new cdk.CfnOutput(this, 'CriticalConfig', { value: emrEks.criticalDefaultConfig }); // Execution role arn
new cdk.CfnOutput(this, 'ExecRoleArn', { value: role.roleArn });

Deploy Amazon EMR Studio and provision users

To deploy an EMR Studio for data exploration and job authoring, the ARA library has a construct called NotebookPlatform. This construct allows you to deploy as many EMR Studios as you need (within the account limit) and set them up with the authentication mode that is suitable for you and assign users to them. To learn more about the authentication modes available in Amazon EMR Studio, refer to Choose an authentication mode for Amazon EMR Studio.

The construct creates all the necessary IAM roles and policies needed by Amazon EMR Studio. It also creates an S3 bucket where all the notebooks are stored by Amazon EMR Studio. The bucket is encrypted with a customer managed key (CMK) generated by the AWS CDK stack. The following steps show you how to create your own EMR Studio with the construct.

The notebook platform construct takes NotebookPlatformProps as a property, which allows you to define your EMR Studio, a namespace, the name of the EMR Studio, and its authentication mode.

  1. In lib/emr-eks-app.ts, add the following line:
    const notebookPlatform = new ara.NotebookPlatform(this, 'platform-notebook', {
    emrEks: emrEks,
    eksNamespace: 'dataanalysis',
    studioName: 'platform',
    studioAuthMode: ara.StudioAuthMode.IAM,
    });

    For this post, we use IAM users so that you can easily reproduce it in your own account. However, if you have IAM federation or single sign-on (SSO) already in place, you can use them instead of IAM users.To learn more about the parameters of NotebookPlatformProps, refer to NotebookPlatformProps.

    Next, we need to create and assign users to the Amazon EMR Studio. For this, the construct has a method called addUser that takes a list of users and either assigns them to Amazon EMR Studio in case of SSO or updates the IAM policy to allows access to Amazon EMR Studio for the provided IAM users. The user can also have multiple managed endpoints, and each user can have their Amazon EMR version defined. They can use a different set of Amazon Elastic Compute Cloud (Amazon EC2) instances and different permissions using job execution roles.

  2. In lib/emr-eks-app.ts, add the following line:
    notebookPlatform.addUser([{
    identityName:<NAME-OF-EXISTING-IAM-USER>,
    notebookManagedEndpoints: [{
    emrOnEksVersion: 'emr-6.8.0-latest',
    executionPolicy: emrEksPolicy,
    managedEndpointName: ‘myendpoint’
    }],
    }]);

    In the preceding code, for the sake of brevity, we reuse the same IAM policy that we created in the execution role.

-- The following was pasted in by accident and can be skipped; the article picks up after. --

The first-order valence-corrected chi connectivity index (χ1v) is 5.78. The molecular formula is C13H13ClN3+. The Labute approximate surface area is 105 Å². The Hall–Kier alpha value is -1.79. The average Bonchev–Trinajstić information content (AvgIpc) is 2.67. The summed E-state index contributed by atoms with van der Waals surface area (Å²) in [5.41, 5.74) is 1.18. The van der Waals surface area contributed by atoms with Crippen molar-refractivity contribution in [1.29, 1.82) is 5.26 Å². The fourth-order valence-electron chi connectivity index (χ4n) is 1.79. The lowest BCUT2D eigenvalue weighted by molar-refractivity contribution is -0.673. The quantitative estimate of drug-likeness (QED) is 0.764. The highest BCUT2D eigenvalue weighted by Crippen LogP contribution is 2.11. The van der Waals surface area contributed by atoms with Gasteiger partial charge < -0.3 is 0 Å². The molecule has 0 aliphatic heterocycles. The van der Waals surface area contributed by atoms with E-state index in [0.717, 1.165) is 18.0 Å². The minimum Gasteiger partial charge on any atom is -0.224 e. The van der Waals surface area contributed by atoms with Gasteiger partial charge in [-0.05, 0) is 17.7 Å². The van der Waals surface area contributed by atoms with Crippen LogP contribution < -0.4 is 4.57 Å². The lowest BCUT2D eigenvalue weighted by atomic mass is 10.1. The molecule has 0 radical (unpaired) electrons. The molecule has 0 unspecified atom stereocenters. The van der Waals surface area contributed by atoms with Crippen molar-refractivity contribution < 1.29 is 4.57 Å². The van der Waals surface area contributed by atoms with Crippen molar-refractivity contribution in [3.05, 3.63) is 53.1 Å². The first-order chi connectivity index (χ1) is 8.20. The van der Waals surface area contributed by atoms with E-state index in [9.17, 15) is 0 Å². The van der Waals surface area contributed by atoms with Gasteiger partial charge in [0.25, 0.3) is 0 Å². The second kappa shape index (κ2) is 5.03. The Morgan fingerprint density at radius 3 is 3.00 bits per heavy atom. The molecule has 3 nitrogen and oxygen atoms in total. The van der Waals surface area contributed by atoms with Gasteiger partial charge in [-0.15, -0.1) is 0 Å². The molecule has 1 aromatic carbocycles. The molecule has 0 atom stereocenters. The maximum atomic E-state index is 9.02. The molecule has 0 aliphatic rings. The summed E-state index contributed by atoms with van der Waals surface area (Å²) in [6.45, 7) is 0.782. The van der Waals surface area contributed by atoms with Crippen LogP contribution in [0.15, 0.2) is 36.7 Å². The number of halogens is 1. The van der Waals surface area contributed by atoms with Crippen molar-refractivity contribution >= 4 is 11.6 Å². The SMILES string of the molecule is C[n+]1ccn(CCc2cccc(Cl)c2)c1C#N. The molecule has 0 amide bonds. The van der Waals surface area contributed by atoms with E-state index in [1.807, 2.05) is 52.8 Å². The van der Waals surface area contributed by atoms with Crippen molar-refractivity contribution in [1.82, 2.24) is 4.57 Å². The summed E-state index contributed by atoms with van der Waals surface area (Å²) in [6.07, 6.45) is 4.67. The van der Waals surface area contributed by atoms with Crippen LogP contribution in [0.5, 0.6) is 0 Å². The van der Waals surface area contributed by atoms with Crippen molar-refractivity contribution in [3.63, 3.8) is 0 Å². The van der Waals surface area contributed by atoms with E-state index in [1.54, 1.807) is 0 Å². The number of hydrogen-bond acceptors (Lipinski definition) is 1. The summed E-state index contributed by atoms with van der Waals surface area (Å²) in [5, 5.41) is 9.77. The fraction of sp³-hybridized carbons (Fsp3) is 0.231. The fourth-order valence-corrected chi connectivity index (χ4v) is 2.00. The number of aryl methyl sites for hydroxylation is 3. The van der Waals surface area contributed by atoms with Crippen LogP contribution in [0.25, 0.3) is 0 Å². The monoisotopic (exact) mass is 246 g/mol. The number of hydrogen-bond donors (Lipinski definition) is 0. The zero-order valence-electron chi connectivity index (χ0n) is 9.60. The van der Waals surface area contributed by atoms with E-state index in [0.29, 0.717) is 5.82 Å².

Note that the construct optimizes the number of managed endpoints that are created. If two endpoints have the same name, then only one is created.

  3. Now that we have defined our deployment, we can deploy it:
 npm run build && cdk deploy

You can find a sample project that contains all the steps of the walk through in the following GitHub repository.

When the deployment is complete, the output contains the S3 bucket containing the assets for podTemplate, the link for the EMR Studio, and the EMR Studio virtual cluster ID. The following screenshot shows the output of the AWS CDK after the deployment is complete.

CDK output
Submit jobs

Because we’re using the default Provisioners, we will use the podTemplate that is defined by the construct available on the ARA GitHub repository. These are uploaded for you by the construct to an S3 bucket called <clustername>-emr-eks-assets; you only need to refer to them in your Spark job. In this job, you also use the job parameters in the output at the end of the AWS CDK deployment. These parameters allow you to use the AWS Glue Data Catalog and implement Spark on Kubernetes best practices like dynamicAllocation and pod collocation. At the end of cdk deploy ARA will output job sample configurations with the best practices listed before that you can use to submit a job. You can submit a job as follows.

A job run is a unit of work such as a Spark JAR file that is submitted to the EMR on EKS cluster. We start a job using the start-job-run command. Note you can use SparkSubmitParameters to specify the Amazon S3 path to the pod template, as shown in the following command:

aws emr-containers start-job-run \ --virtual-cluster-id <CLUSTER-ID>\ --name <SPARK-JOB-NAME>\ --execution-role-arn <ROLE-ARN> \ --release-label emr-6.8.0-latest \ --job-driver '{ "sparkSubmitJobDriver": { "entryPoint": ""<S3URI-SPARK-JOB>"
}
}' --configuration-overrides '{ "applicationConfiguration": [
{ "classification": "spark-defaults", "properties": { "spark.hadoop.hive.metastore.client.factory.class": "com.amazonaws.glue.catalog.metastore.AWSGlueDataCatalogHiveClientFactory", "spark.sql.catalogImplementation": "hive", "spark.dynamicAllocation.enabled":"true", "spark.dynamicAllocation.minExecutors": "8", "spark.dynamicAllocation.maxExecutors": "40", "spark.kubernetes.allocation.batch.size": "8", "spark.executor.cores": "8", "spark.kubernetes.executor.request.cores": "7", "spark.executor.memory": "28G", "spark.driver.cores": "2", "spark.kubernetes.driver.request.cores": "2", "spark.driver.memory": "6G", "spark.dynamicAllocation.executorAllocationRatio": "1", "spark.dynamicAllocation.shuffleTracking.enabled": "true", "spark.dynamicAllocation.shuffleTracking.timeout": "300s", "spark.kubernetes.driver.podTemplateFile": s3://<EKS-CLUSTER-NAME>-emr-eks-assets-<ACCOUNT-ID>-<REGION> /<EKS-CLUSTER-NAME>/pod-template/critical-driver.yaml ", "spark.kubernetes.executor.podTemplateFile": s3://<EKS-CLUSTER-NAME>-emr-eks-assets-<ACCOUNT-ID>-<REGION> /<EKS-CLUSTER-NAME>/pod-template/critical-executor.yaml "